The bent figure walks, slow, and in each step is a "squeak," to get to the church service.
Squeak, one of those words that reads just like it sounds, and it might be a metal knee replacement squeaking as he walks up to the altar for communion.
There is no other sound in the tiny chapel but "squeak" and a priest telling blacks and whites who are together, "The body of Christ."
The old, bent white man moves to the front so slowly it seems he will never get there. The back is so bent - the arthritis, the pulled muscles from lifting donations - he looks like a crab scuttling.
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Then squeak, squeak.
Brother David Boone's memory is filled with squeaks.
A squeaking car door opens to hooded figures aiming shotguns at him.
Or the squeak of the wheelchair of a crippled black protestant preacher demanding the right to eat a hamburger alongside whites, as Brother David pushed the chair before the cops put the black man and dozens of black teens in jail.
The squeak of recreation league backstops, made of wire mesh, when Brother David was young and white and wearing that black cassock of the Catholic brother or his lay clothes, with his all-black teams of skinny, grinning black girls and black boys, beside him.
Black fingers laced through the mesh, demanding to play on the green fields that allowed only white players. Brother David right there, pulling on the mesh, demanding that these kids be allowed to play - making the whites squawk and the metal squeak.
The squeak of a thousand shotgun shack front doors he pushed through with rent money collected from all corners of the city, borrowed and begged from anyone who would give, to keep the black families inside from being thrown into the street.
"The brace squeaks. I hurt my foot last year; I need the brace forever now, probably," says Brother David, hunched over as he walks with a cane in the place he has worked for the past 52 years.
A church. St. Mary, the Catholic church on Crawford Road in Rock Hill, where the blacks live.
A church where the message Friday was, simply, the Gospel of St. Luke: "Do not be afraid."
'Equality for everybody'
Brother David Boone has never been afraid.
When white banks would not take black business, he ran a credit union out of the church for 30 years.
When white thugs threatened him, he smiled at them and rushed to the refuge of what whites thought was danger and he knew as safety. In more than five decades ministering in that black neighborhood, Brother David has never had so much as a dirty look thrown at him.
At church in 2011, the old man now walks past a statue of St. Martin de Porres, the saint of this church, a statue with a black face because this church was built for blacks and still has plenty of them.
09Brother David worked. His job, parish administrator, was simple.
"Love," said Brother David. "Treat all people as equals, demand equality for everybody, and praise the Lord. Help families one at a time."
Certainly such lofty goals would be applauded by all always.
The last few years, sure, Rock Hill has rightfully lauded Brother David. A building that houses a government agency that helps the poor is named for him. He still sits on the board of directors at Carolina Community Actions after 33 years.
Politicians have written and read speeches about his work with the poor and blacks. Proclamations with his name on them cover walls of places all over the city.
A stool in a downtown restaurant where blacks sat down to demand service in 1961 has his name etched on the back because he was the sole white supporter in 1961.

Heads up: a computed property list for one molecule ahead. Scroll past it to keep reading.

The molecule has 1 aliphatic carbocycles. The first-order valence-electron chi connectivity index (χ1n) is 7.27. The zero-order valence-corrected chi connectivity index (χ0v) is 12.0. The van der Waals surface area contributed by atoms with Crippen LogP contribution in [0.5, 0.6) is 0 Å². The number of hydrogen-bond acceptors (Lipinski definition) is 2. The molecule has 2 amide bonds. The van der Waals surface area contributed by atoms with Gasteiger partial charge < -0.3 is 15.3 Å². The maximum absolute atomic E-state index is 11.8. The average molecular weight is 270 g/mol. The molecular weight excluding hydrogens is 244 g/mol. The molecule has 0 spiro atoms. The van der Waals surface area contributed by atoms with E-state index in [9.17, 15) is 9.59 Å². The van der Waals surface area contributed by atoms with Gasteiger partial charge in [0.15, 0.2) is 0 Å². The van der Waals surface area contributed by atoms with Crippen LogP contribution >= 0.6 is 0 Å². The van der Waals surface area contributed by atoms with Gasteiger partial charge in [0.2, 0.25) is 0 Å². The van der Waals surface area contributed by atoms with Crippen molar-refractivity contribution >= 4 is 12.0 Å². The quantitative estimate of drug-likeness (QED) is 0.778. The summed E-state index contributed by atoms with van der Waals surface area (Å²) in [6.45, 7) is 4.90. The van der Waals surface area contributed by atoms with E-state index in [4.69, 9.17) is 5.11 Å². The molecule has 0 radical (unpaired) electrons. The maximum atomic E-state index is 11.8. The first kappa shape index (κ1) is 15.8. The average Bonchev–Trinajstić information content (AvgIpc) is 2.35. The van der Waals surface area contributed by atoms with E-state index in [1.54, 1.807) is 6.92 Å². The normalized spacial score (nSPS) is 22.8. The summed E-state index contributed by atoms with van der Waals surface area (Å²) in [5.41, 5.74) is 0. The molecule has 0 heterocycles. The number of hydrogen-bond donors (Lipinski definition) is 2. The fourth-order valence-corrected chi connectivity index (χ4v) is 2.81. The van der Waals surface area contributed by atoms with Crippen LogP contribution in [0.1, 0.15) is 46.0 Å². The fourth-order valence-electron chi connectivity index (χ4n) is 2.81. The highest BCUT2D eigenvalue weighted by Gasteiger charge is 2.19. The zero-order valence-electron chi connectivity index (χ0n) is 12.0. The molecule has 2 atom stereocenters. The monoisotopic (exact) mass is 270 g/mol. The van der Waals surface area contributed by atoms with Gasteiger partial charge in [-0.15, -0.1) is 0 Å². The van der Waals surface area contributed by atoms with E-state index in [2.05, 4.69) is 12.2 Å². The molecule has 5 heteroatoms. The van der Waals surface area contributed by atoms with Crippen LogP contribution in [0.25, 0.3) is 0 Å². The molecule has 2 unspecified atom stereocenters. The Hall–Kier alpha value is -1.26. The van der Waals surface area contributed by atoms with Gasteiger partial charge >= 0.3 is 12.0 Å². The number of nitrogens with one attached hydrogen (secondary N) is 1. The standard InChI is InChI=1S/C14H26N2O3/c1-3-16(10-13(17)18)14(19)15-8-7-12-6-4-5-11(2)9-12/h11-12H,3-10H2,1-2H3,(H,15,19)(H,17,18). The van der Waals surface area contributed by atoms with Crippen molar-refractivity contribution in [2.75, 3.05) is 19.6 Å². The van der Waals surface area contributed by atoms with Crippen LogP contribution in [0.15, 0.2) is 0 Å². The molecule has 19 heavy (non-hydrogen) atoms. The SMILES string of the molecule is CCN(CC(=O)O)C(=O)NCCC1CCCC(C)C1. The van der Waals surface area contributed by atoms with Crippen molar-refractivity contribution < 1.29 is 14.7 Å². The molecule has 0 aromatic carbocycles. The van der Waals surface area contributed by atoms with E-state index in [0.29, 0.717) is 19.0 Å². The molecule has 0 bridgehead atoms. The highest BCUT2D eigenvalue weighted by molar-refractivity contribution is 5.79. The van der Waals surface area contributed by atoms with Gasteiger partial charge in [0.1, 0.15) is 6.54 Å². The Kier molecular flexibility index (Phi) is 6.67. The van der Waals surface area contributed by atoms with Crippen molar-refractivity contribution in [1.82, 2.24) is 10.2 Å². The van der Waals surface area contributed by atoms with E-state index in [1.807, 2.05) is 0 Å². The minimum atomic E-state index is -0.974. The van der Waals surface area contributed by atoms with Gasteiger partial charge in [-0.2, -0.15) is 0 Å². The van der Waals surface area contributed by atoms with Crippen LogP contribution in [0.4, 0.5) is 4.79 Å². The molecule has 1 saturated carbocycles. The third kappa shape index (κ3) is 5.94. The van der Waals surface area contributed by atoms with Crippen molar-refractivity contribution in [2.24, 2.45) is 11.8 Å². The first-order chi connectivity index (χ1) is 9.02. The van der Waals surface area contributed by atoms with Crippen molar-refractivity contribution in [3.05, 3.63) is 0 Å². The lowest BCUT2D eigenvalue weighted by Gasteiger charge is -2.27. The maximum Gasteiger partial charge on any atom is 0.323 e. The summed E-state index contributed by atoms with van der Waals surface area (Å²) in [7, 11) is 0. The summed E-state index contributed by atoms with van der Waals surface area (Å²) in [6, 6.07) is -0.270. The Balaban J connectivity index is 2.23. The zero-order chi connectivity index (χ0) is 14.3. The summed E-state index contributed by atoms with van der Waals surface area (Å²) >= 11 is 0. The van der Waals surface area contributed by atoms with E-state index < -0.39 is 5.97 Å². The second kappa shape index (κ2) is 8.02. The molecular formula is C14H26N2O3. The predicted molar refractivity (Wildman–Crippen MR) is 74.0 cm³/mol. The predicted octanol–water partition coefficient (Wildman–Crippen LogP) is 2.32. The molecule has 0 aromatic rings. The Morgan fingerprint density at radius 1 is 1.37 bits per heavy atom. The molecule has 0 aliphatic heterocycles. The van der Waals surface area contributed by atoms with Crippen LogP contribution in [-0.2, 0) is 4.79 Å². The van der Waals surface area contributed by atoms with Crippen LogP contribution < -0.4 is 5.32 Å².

"I have had plenty of white people whisper to me that they wish they had stood with me during those years," Brother David said. "I wish they had, too."
But for so long, Brother David from the Catholic order of the Oratory on Charlotte Avenue walked alone. Brother David fought his fights alone, and at age 78 and bent he walks into church alone. He is no longer, but at one time he was, shunned and ridiculed, threatened with guns and fists and spit on.
He never threw a punch.
"I had God on my side," said Brother David. "God and what was right and the dignity of these people. I needed nothing else."
'He stood up'
One of the parishioners who attends St. Mary is Harry Dest. He has an office in York, where he is the chief public defender for York County, that has pictures of him framed on the walls - Dest, handsome as a movie star, the legal defender of the poor, on Larry King on national TV. Dest with President Barack Obama.
But say "Brother David" to Harry Dest and he stops. It is as if Dest sees a camera and he is going to get a picture of himself with Jesus Christ for his wall.
Dest says, simply, "Brother David is greatness. Brother David is the greatest. Brother David is unmatched."
At Friday morning's Mass, there were 13 people, plus the priest, named Father Augustine Guzman. Three of those people were black, 10 white, which is about how the percentage at the church shakes out in 2011. About 70 percent white families out of 240, 30 percent black.
There is no other church like it in the city.
In one pew at the Friday service was Gary Capitan.
"This city would not be what it is if he did not do what he did," he says of Brother David. "He stood up. He is greatness."
All prayed together at St. Mary Friday, with Brother David sitting in the rear, reciting every word of every prayer from memory. He needs no books.
He has lived a religious life at the Oratory for 60 years - the last 52 attached to St. Mary.
Brother David was sent to run the day-to-day operations of the church that had a few black families, a church created for those black families, that morphed into a church for all, as all churches are supposed to be.
In the front row was Susie Hinton, one of two black members of the Rock Hill City Council. Surely there would not have been such a job were it not, at least in part, for Brother David demanding that blacks be represented.
In one pew prays a 68-year-old man named Henry Walton. Walton's family, black, has been at St. Mary since the 1950s.
During the "sign of peace" near the end of Mass, when people hold hands with neighbors and shake hands and pray, it was Brother David and Walton holding hands.
The knuckles on Brother David's hands were lumpy, the size of unshelled walnuts, with arthritis.